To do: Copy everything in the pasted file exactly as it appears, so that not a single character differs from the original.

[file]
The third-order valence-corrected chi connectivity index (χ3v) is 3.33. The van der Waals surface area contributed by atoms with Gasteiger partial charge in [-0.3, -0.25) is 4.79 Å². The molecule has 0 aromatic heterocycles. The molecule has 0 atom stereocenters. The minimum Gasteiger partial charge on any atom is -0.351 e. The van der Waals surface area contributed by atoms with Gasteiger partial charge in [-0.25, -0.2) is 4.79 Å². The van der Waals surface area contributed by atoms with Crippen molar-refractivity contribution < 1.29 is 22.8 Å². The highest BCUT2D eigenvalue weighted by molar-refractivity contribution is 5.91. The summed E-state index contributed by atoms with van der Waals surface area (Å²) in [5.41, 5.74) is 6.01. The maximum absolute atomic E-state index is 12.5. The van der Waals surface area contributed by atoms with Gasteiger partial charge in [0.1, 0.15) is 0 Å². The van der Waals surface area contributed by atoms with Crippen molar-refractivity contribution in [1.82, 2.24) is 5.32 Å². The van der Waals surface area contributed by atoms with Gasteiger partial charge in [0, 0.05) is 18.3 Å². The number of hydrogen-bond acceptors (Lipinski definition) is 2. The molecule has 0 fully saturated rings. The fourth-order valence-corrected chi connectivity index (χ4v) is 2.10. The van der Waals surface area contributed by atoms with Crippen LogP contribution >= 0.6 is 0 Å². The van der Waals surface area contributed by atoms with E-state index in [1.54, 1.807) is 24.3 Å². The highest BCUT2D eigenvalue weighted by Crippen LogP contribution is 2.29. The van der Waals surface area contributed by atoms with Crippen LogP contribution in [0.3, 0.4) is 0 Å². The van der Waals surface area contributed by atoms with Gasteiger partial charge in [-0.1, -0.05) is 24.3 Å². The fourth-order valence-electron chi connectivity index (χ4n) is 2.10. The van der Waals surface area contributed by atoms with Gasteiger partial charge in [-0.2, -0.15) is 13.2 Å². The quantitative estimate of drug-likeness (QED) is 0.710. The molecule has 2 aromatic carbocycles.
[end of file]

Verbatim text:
The third-order valence-corrected chi connectivity index (χ3v) is 3.33. The van der Waals surface area contributed by atoms with Gasteiger partial charge in [-0.3, -0.25) is 4.79 Å². The molecule has 0 aromatic heterocycles. The molecule has 0 atom stereocenters. The minimum Gasteiger partial charge on any atom is -0.351 e. The van der Waals surface area contributed by atoms with Gasteiger partial charge in [-0.25, -0.2) is 4.79 Å². The van der Waals surface area contributed by atoms with Crippen molar-refractivity contribution < 1.29 is 22.8 Å². The highest BCUT2D eigenvalue weighted by molar-refractivity contribution is 5.91. The summed E-state index contributed by atoms with van der Waals surface area (Å²) in [5.41, 5.74) is 6.01. The maximum absolute atomic E-state index is 12.5. The van der Waals surface area contributed by atoms with Gasteiger partial charge in [0.1, 0.15) is 0 Å². The van der Waals surface area contributed by atoms with Crippen molar-refractivity contribution in [1.82, 2.24) is 5.32 Å². The van der Waals surface area contributed by atoms with Gasteiger partial charge in [0, 0.05) is 18.3 Å². The number of hydrogen-bond acceptors (Lipinski definition) is 2. The molecule has 0 fully saturated rings. The fourth-order valence-corrected chi connectivity index (χ4v) is 2.10. The van der Waals surface area contributed by atoms with Crippen LogP contribution >= 0.6 is 0 Å². The van der Waals surface area contributed by atoms with E-state index in [1.54, 1.807) is 24.3 Å². The highest BCUT2D eigenvalue weighted by Crippen LogP contribution is 2.29. The van der Waals surface area contributed by atoms with Crippen LogP contribution in [0.3, 0.4) is 0 Å². The van der Waals surface area contributed by atoms with Gasteiger partial charge in [-0.1, -0.05) is 24.3 Å². The fourth-order valence-electron chi connectivity index (χ4n) is 2.10. The van der Waals surface area contributed by atoms with Gasteiger partial charge in [-0.2, -0.15) is 13.2 Å². The quantitative estimate of drug-likeness (QED) is 0.710. The molecule has 2 aromatic carbocycles.